“Swift is certainly not exceptional in her yearning for approval, but her life has unfolded on an unprecedented scale.”
Not exactly original insights. If The New Yorker had commissioned me to write the review, which in hindsight they should’ve, I would’ve framed the film as another in a long line of case studies on the corrosive effects of fame. As my saying goes, “Fame tends to corrupt and absolute fame corrupts absolutely.” Then I would’ve referenced “Amy” the documentary about Amy Winehouse which powerfully illustrates how sadly pop icons’ stories often turn out especially when surrounded by selfish, financially dependent employees, family, and “friends”.
And it’s odd that The New Yorker’s choice for reviewer is silent on our mindless tendency towards celebrity worship, which I’d argue makes us complicit in Swift’s struggles and Winehouse’s demise.
It’s also disappointing that their reviewer is silent on Swift’s passive acceptance of her fame. Swift did lay low for a year, but more as a pause in her incredibly ambitious career. What’s stopping her, someone has to ask, from a complete retreat from the public sphere for much, much longer.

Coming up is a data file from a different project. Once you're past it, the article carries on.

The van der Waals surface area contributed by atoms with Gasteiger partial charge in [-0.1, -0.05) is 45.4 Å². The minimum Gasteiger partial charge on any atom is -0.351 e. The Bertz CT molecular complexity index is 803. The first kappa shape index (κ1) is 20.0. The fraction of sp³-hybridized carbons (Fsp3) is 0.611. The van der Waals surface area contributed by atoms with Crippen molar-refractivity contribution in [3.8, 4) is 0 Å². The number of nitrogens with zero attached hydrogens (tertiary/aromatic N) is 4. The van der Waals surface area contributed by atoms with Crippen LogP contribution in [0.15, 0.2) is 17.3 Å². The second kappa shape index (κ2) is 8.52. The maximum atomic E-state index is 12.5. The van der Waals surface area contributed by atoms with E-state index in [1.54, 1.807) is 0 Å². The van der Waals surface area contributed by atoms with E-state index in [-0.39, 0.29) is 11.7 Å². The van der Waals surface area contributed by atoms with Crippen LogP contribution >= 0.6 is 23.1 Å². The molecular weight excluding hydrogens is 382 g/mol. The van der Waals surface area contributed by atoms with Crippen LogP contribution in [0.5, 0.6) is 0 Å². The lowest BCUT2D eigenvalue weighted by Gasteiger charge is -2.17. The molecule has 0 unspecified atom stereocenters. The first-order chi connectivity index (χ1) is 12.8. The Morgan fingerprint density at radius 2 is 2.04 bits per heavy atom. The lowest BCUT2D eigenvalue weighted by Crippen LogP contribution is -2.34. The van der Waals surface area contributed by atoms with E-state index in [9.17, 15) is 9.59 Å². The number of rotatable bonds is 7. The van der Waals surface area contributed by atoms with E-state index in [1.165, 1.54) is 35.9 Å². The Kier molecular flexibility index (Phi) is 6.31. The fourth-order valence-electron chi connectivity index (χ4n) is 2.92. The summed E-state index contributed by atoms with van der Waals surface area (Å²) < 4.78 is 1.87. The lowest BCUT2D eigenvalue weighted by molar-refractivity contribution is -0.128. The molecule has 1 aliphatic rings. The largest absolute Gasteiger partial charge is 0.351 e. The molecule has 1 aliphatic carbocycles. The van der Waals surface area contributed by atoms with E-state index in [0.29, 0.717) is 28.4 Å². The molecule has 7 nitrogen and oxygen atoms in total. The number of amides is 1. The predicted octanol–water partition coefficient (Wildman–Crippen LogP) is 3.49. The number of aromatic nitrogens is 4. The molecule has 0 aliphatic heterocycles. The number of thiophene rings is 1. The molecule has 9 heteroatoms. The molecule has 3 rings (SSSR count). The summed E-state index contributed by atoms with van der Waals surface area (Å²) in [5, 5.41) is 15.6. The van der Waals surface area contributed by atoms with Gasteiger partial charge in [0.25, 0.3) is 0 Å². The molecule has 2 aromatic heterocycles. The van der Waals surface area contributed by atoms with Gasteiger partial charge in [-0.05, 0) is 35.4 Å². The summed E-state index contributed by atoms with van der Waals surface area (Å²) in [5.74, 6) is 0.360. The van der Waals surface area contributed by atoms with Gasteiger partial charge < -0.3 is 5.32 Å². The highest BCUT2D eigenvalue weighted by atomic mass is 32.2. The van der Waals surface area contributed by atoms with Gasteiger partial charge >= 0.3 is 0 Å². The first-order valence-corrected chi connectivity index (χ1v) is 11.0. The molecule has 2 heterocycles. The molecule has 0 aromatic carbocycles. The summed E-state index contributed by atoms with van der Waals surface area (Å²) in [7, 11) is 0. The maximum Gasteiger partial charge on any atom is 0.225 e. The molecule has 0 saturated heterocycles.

Taylor, if you’re reading this, which I suspect you are, eat up and change your appearance, move to Canada, make friends with Harry and Megan, and dig into the ancient Stoics. You won’t be disappointed.
I can’t speak for my daughters, but the rest of us will be okay.
Monday morning post swim workout. YMCA locker room. The showers specifically, but you didn’t do anything to deserve that unsettling imagery. I’d say I was eavesdropping on the two men across from me, but the one man hating on the homeless was so worked up, so loud, I don’t think it really counted as eavesdropping.
LIVID at how many people were living under the 4th Street Bridge downtown.
ENRAGED at how many resources the state was dedicating to helping them.
FURIOUS at them for not having the decency to live indoors.
So indignant, I couldn’t organize my thoughts until immediately afterwards. Isn’t that how it always is? As soon as I escaped his orbit, I knew what I should’ve said to him.